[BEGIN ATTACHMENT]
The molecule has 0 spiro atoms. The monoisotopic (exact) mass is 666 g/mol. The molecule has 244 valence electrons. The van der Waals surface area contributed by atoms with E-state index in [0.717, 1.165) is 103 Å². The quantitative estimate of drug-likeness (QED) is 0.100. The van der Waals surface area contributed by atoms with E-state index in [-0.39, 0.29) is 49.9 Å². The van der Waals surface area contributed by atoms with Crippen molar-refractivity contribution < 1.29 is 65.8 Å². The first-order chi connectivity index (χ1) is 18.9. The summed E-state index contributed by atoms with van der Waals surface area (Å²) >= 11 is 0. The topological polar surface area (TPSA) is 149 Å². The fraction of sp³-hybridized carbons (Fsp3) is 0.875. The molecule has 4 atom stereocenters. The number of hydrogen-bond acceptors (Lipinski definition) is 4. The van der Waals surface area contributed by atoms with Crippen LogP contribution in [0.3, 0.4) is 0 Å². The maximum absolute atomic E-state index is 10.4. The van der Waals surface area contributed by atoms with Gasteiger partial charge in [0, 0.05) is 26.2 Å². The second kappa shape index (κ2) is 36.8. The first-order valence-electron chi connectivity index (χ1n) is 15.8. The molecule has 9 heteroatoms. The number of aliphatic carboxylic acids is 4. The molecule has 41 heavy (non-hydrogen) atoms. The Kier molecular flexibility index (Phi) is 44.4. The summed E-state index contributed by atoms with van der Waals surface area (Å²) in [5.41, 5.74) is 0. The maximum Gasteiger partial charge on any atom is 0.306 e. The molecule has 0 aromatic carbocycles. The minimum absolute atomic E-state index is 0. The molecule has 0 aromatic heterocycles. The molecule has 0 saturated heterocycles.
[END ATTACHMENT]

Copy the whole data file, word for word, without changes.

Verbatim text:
The molecule has 0 spiro atoms. The monoisotopic (exact) mass is 666 g/mol. The molecule has 244 valence electrons. The van der Waals surface area contributed by atoms with E-state index in [0.717, 1.165) is 103 Å². The quantitative estimate of drug-likeness (QED) is 0.100. The van der Waals surface area contributed by atoms with E-state index in [-0.39, 0.29) is 49.9 Å². The van der Waals surface area contributed by atoms with Crippen molar-refractivity contribution < 1.29 is 65.8 Å². The first-order chi connectivity index (χ1) is 18.9. The summed E-state index contributed by atoms with van der Waals surface area (Å²) >= 11 is 0. The topological polar surface area (TPSA) is 149 Å². The fraction of sp³-hybridized carbons (Fsp3) is 0.875. The molecule has 4 atom stereocenters. The number of hydrogen-bond acceptors (Lipinski definition) is 4. The van der Waals surface area contributed by atoms with Crippen LogP contribution in [0.3, 0.4) is 0 Å². The maximum absolute atomic E-state index is 10.4. The van der Waals surface area contributed by atoms with Gasteiger partial charge in [0, 0.05) is 26.2 Å². The second kappa shape index (κ2) is 36.8. The first-order valence-electron chi connectivity index (χ1n) is 15.8. The molecule has 9 heteroatoms. The number of aliphatic carboxylic acids is 4. The molecule has 41 heavy (non-hydrogen) atoms. The Kier molecular flexibility index (Phi) is 44.4. The summed E-state index contributed by atoms with van der Waals surface area (Å²) in [5.41, 5.74) is 0. The maximum Gasteiger partial charge on any atom is 0.306 e. The molecule has 0 aromatic carbocycles. The minimum absolute atomic E-state index is 0. The molecule has 0 aromatic heterocycles. The molecule has 0 saturated heterocycles.